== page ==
Author: Sheryl Wright
Dogs are explorers, so they are going to want the opportunity to nose around all the plants you have in your house and yard. Unfortunately, some very common plants are toxic to dogs. Ingesting them could make your dog sick, and there are times when dogs actually die due to the consumption of a toxic plant. Here is a starter list of plants to keep away from your dog.
For humans, aloe vera is a wonderful succulent that is easy to grow and has a variety of uses. Humans can drink it or rub it on their skin to help reduce inflammation. Dogs, however, don’t need to ever ingest aloe. The results for our canine friends are anything but healing.
Though this plant is considered mildly toxic to dogs, the side effects of ingesting it are pretty extreme. Your dog may experience vomiting, diarrhea, and lethargy due to low blood sugar. Aloe vera can also make dogs shake or go into a depressive state. Keep this plant out of your dog’s reach.
Gardeners love milkweed because it brings pollinators to their yards. You can find native varieties that thrive in your area, but make sure your dog cannot get to the milkweed. Pollinators love them, but a dog’s body does not.
Milkweed can actually lead to death for a dog who eats it. It’s important for your dog to not even consume butterflies or other pollinators that ingest milkweed. Symptoms of milkweed consumption in a dog include seizures, collapse, drooling, and vomiting. If you think your dog may have ingested milkweed, see a vet immediately.
A favorite spring flower, tulips pop up in abundance each year. They are beautiful and fragrant, but they are not good for your dog.
Though the most dangerous part of the plant for a dog is the bulb, no part of the tulip plant is safe for canines. Ingesting any of it can cause your dog stomach pain, breathing issues, and diarrhea. You may also notice that your dog’s heart rate is elevated or irregular. All of these are signs that your pet needs help.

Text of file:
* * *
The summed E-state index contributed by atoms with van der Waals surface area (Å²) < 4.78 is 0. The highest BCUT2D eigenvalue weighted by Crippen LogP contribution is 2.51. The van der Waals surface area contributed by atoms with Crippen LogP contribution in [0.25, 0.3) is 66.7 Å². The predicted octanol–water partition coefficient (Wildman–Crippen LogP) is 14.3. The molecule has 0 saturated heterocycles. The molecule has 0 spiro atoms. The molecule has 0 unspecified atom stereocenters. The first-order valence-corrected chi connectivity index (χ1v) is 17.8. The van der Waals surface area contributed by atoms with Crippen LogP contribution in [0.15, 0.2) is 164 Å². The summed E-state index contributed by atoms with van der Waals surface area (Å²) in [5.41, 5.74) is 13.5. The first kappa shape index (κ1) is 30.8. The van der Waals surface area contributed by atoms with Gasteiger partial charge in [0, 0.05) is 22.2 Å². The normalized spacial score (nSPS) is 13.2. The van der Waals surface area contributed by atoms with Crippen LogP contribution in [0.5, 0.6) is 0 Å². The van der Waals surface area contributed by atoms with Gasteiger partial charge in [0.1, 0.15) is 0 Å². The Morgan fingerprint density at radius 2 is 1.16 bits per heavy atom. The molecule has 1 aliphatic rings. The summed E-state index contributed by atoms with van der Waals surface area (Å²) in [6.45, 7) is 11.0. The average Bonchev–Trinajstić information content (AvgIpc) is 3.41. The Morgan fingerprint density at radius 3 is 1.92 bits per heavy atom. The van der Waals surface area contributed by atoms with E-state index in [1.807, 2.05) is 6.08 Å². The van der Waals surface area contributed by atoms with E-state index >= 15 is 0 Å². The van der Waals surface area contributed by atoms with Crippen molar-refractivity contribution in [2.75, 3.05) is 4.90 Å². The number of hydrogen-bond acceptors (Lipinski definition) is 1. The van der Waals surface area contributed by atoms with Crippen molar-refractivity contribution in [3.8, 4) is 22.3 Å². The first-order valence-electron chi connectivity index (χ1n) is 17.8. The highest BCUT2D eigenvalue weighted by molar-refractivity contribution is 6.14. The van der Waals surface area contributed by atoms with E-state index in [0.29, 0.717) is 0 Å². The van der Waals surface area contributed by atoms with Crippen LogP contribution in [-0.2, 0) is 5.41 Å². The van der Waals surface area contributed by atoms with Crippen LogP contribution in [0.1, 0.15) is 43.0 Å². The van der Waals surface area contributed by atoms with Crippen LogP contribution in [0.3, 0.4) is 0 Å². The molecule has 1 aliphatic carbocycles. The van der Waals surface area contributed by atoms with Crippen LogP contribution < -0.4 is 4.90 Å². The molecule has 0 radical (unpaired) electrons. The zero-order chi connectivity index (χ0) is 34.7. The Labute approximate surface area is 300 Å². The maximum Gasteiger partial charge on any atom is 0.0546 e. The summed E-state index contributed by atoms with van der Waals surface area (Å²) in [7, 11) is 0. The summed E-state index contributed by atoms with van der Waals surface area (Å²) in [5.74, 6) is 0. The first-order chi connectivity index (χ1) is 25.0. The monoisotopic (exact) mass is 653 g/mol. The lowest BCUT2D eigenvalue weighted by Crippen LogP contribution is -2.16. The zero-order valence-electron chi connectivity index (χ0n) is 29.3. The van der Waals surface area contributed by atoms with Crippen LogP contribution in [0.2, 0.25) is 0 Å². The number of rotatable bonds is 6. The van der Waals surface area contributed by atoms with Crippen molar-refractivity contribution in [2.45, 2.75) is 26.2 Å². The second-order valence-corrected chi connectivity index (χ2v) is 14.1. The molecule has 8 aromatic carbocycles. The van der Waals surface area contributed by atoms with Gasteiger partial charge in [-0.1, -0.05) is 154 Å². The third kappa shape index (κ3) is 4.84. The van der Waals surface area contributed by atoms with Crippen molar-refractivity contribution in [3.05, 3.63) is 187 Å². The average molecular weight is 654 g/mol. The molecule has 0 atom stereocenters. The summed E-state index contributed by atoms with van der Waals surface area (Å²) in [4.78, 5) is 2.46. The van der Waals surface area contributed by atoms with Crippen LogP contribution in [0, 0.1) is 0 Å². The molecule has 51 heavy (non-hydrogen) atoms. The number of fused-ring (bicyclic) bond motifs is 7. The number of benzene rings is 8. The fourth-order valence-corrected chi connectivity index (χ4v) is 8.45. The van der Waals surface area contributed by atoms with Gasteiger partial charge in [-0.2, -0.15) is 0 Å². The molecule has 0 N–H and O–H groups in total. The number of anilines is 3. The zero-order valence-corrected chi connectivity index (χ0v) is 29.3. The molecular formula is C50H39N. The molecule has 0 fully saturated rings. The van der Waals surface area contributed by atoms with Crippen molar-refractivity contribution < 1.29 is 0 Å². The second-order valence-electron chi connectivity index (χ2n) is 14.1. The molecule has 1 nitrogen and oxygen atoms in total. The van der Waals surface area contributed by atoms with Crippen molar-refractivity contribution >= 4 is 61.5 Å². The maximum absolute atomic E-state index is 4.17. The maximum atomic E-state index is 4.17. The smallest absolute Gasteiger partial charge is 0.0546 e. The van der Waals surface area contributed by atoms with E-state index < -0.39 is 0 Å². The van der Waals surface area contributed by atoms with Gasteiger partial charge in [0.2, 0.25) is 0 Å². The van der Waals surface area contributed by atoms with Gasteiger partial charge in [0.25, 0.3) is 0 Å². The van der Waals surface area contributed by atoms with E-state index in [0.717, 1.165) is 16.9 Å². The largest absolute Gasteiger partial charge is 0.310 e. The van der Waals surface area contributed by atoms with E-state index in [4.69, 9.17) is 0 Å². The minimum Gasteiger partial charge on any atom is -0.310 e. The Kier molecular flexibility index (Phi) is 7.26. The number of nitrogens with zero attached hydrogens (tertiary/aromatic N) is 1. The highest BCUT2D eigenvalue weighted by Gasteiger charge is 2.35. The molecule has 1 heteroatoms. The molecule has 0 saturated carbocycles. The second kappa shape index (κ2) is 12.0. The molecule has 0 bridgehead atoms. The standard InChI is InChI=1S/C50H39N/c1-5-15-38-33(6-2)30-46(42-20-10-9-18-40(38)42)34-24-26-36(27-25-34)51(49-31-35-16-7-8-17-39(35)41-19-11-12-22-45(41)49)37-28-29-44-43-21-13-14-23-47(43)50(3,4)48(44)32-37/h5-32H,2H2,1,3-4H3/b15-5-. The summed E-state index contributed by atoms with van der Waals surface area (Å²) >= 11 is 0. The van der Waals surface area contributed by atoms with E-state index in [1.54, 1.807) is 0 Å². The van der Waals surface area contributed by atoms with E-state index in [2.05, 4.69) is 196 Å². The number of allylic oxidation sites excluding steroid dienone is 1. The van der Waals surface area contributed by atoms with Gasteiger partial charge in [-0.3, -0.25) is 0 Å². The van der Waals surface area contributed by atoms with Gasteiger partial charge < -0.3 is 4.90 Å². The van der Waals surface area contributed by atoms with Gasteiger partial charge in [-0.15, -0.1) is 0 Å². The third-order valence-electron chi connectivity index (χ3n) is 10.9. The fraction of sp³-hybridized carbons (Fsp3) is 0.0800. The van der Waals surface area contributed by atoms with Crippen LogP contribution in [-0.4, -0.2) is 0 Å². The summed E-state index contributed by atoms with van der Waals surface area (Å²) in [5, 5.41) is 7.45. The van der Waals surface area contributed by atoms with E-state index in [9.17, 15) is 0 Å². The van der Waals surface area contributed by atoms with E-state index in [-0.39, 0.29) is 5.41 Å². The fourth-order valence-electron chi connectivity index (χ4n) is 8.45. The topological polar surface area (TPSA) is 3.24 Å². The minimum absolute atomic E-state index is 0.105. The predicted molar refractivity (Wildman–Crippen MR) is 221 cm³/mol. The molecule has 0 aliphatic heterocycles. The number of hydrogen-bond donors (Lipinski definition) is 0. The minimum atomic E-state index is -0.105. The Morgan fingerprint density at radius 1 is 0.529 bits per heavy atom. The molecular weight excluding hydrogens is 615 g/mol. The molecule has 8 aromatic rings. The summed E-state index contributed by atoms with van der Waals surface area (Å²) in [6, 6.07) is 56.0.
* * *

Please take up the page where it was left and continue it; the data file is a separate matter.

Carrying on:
Ivy is considered a plant that is almost impossible to kill. That’s why you may not ever want to plant one in your yard. In fact, dog owners sometimes choose to make things simple by using all safe plants in their yard so their dogs won’t have anything to harm them. If you plant artificial grass in Sacramento, you won’t have to constantly monitor what plant your dog is eating in the yard.
Ivy often grows on fences, and your dog may be tempted to find out what this climbing plant is. If your dog consumes ivy, you will likely notice vomiting, diarrhea, and stomach pain.
Sago plants are beautiful, and it’s tempting to keep one around so you can observe its growth. However, this plant can be toxic for your dog, resulting in liver failure if you don’t seek treatment in time.
How lethal this plant is to your pet depends on a variety of factors. Though the entire plant is toxic to dogs, the seeds are the worst part for your dog to ingest. It also matters how large your dog is and how much she consumed. A smaller dog can’t handle as much as a larger dog.
Drooling, diarrhea and vomiting are usually the first signs of a problem. These symptoms may start as soon as 15 minutes after your dog eats the sago palm. Seek help immediately since liver failure will follow if your dog isn’t treated.
Oleanders make great privacy borders for yards. They crawl up fences and provide a curtain of foliage that is beautiful. Oleanders are also toxic for dogs.
Eating oleander can cause your pet gastrointestinal issues, but the damage doesn’t stop there. Your dog’s heart can be affected by oleander, and this can be fatal. You may notice that your dog is acting strange, such as showing signs of depression or extreme exhaustion. If enough is consumed, your dog can go into shock.
It’s best not to plant oleander at all if you have a dog, but make sure you monitor your pet closely if have it in your yard.
Take care of your dog by keeping your yard full of safe things for her to explore.